Democratic National Committee chair Debbie Wasserman Schultz says she will step down at end of party's convention.
The annoucement comes amid growing pressure for the Florida congresswoman to step down after email leaks suggested committee officials favored Hillary Clinton during the party's primary.
"I think she should resign, period, and I think we need a new chair who is going to lead us in a very different direction," Sanders said Sunday on ABC's "This Week."
The Vermont senator also reiterated his calls for Wasserman Schultz to resign on "Meet the Press," after 19,000 emails leaked Friday by the website Wikileaks revealed that some DNC officials internally showed favoritism towards the Clinton campaign while outwardly claiming impartiality.
The mother of the U.S. ambassador killed in the 2012 attack in Benghazi has asked that Donald Trump and the Republican Party to stop the "opportunistic and cynical" use of her son's name and death.
"As Ambassador J. Christopher Stevens's mother, I am writing to object to any mention of his name and death in Benghazi, Libya, by Donald Trump's campaign and the Republican Party," Stevens' mother, Mary Commanday, wrote in a letter published in The New York Times online Saturday.
Trump in a speech accepting his party's nomination Thursday referred to the four victims of the attack on the U.S. consulate in Benghazi on Sept. 11, who he claimed were "left helpless to die at the hands of savage killers" by Clinton, who was secretary of State at the time, NBC News reported.
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In advance of the Democratic National Convention, which begins July 25 in Philadelphia, we present a wrap-up of some of the more egregious falsehoods from Hillary Clinton, who is set to accept her party’s nomination for president later this week.
Historians of the presidential horse race have plenty of mud to wade through, from Watergate to railroad bribery, and plenty of sex scandals in between.
But this year's election offers something new: Donald Trump appears to be the first nominee of a major political party in modern memory to be the subject of ongoing litigation, according to presidential experts.
"I don't know of any other litigation involving a major candidate for election," Columbia University scholar Henry F. Graff told NBC in an email, when asked about the fraud lawsuit over Trump University that's set to be heard in November.
Donald Trump pushed back against critics who called his speech at the Republican National Convention Thursday night too pessimistic, telling NBC's Chuck Todd he offered an optimistic message because "we're going to solve the problems."
In an interview on "Meet The Press," the GOP nominee said he intended to portray only a choice between himself and Hillary Clinton.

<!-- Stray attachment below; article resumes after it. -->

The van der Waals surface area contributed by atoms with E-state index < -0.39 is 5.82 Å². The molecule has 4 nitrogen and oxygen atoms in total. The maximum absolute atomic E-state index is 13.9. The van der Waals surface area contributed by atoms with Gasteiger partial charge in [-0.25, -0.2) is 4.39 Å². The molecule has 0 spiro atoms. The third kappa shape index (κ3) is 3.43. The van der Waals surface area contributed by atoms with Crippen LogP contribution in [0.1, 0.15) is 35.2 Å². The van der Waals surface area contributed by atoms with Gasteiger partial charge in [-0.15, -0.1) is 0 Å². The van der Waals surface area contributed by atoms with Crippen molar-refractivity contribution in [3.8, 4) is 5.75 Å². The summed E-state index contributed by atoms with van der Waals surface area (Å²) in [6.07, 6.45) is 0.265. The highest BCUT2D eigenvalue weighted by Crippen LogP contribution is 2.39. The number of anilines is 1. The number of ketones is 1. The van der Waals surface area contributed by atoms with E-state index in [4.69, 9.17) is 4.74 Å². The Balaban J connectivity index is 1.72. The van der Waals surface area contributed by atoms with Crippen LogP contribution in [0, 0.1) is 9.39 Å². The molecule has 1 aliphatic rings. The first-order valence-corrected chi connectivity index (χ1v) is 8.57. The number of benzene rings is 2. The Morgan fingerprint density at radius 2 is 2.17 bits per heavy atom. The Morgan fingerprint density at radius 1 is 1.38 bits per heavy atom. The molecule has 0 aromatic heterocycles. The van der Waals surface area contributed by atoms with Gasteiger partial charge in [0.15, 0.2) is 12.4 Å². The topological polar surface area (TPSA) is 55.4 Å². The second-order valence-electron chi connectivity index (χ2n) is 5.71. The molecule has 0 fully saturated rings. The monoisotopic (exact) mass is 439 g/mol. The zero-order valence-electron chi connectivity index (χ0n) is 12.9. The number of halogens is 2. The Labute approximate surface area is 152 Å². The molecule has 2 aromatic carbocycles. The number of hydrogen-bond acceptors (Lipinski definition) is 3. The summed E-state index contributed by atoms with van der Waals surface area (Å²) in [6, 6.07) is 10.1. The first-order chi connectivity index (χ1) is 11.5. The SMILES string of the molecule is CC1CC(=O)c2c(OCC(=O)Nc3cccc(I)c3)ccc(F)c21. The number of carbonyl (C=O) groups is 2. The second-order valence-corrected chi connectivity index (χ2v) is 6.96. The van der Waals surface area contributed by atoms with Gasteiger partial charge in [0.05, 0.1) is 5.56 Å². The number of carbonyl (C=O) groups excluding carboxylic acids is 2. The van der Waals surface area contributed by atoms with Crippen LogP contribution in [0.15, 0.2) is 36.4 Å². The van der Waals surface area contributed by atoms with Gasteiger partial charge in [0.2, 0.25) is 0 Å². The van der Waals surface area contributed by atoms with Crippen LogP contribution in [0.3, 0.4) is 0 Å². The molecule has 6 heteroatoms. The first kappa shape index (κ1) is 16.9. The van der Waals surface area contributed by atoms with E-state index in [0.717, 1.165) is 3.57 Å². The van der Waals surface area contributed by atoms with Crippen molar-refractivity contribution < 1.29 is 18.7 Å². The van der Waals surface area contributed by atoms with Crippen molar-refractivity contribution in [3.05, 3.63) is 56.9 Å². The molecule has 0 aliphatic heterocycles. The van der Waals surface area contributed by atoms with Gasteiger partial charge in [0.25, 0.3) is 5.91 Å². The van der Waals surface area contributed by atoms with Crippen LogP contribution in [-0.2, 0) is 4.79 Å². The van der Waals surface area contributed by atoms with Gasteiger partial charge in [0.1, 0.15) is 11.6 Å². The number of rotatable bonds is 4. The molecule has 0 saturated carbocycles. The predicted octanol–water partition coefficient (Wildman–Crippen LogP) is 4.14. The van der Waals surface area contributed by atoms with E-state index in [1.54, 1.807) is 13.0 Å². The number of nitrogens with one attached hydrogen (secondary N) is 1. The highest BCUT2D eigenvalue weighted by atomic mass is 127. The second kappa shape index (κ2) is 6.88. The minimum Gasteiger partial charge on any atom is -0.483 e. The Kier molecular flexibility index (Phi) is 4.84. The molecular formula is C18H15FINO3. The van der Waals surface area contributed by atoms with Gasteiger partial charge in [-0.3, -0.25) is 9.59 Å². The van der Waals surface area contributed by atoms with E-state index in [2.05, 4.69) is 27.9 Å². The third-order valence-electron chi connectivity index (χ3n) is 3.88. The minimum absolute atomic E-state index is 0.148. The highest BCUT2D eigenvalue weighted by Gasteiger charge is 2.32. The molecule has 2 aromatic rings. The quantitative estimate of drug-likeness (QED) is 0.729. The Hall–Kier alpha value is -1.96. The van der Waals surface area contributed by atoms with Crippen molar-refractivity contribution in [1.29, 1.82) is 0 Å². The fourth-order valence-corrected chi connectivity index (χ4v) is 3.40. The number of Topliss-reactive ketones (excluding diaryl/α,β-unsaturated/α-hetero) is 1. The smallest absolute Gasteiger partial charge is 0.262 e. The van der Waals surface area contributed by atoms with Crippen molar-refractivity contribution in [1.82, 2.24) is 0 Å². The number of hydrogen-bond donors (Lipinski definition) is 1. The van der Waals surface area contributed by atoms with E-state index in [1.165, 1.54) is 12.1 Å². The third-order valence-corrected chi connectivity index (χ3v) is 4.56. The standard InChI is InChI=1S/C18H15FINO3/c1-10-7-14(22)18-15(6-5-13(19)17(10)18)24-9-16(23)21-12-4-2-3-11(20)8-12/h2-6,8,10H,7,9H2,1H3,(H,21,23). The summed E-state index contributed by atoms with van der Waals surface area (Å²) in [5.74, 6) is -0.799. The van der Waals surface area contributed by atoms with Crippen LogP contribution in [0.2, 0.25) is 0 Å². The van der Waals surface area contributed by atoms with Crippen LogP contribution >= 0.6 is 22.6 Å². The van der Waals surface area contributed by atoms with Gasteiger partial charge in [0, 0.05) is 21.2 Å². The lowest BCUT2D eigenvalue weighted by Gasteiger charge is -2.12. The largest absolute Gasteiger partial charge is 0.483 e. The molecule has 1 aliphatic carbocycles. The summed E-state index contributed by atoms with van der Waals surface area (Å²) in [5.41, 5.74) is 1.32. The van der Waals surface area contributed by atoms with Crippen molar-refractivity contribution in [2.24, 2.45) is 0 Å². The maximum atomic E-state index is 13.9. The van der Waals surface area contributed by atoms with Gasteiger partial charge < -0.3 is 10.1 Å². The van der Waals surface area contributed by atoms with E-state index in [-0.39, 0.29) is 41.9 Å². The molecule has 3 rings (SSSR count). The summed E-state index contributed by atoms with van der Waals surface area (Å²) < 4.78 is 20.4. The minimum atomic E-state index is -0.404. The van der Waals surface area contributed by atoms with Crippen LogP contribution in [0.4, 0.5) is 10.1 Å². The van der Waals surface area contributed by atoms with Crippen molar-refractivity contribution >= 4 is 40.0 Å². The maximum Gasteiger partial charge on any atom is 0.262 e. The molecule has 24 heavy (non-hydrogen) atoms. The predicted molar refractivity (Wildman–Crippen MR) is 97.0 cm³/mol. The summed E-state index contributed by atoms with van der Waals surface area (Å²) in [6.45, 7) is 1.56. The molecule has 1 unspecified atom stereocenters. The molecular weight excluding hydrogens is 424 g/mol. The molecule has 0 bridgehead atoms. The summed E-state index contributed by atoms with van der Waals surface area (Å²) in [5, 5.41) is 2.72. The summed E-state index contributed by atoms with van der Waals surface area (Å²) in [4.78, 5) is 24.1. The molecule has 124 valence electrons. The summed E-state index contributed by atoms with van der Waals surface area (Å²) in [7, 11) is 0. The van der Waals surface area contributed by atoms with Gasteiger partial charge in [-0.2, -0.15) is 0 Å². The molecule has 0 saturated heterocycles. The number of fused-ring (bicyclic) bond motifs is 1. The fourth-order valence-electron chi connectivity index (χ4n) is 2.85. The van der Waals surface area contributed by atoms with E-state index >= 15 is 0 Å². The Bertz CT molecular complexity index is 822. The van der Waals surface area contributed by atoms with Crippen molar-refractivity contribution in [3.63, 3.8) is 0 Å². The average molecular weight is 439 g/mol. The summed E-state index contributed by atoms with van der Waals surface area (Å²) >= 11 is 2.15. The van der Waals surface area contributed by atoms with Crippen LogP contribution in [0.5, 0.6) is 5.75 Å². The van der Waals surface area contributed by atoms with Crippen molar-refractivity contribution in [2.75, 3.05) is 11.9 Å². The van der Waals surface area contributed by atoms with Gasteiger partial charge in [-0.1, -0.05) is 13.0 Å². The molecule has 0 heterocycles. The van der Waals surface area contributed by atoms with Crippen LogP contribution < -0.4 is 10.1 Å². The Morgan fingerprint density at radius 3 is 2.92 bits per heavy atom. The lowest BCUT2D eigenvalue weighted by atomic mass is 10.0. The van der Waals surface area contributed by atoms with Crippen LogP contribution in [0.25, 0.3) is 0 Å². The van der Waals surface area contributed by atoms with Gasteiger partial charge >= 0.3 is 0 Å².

Asked about his statement that "I alone can fix it" — a sentiment blasted by critics as a flirtation with totalitarianism — Trump said his ability to solve America's problems is a binary contrast with the Democratic nominee.
"I am running against Hillary. It's not like I'm running against the rest of the world. I know people that are very, very capable that could do a very good job, but they could never get elected," he said.
Trump called critics of his address "haters," saying that the latest round of violence in the Middle East justifies the grim view of world affairs he presented in his speech.
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Joseph Kaczmarek, Special to NBC10
Tilda the pug terrier mix, Charizard the iguana, Rose the Huskie and more than 20,000 other animals found new homes on Saturday as NBC’s pet adoption drive emptied shelters across the country.
More than 45,000 pets in all were adopted this month as part of the second annual Clear the Shelters campaign, after more than 40 local NBC and Telemundo television stations teamed up with more than 680 animal shelters in states across the country and in Puerto Rico. The shelters offered no-cost or reduced-fee adoptions, or they waived spaying and neutering fees to help families bring home dogs, cats and unusual animals like the iguana.
Pet owners who mentioned the campaign during the adoption process were included in NBC's 2016 count, which was more than twice the number of animals given forever homes during last year's event.
"Our entire division of NECN, Telemundo and NBC stations and our corporate staff are overwhelmed and thrilled with the extraordinary results of this year's Clear The Shelters event,” said Valari Staab, the president of NBCUniversal Owned Television Stations. "We want to thank all of our shelters, NBC and Telemundo affiliates that joined us this year and our partners, including Petco and VIP Petcare. Together, we emptied at least 13 shelters and found more than 45,000 animals new loving homes."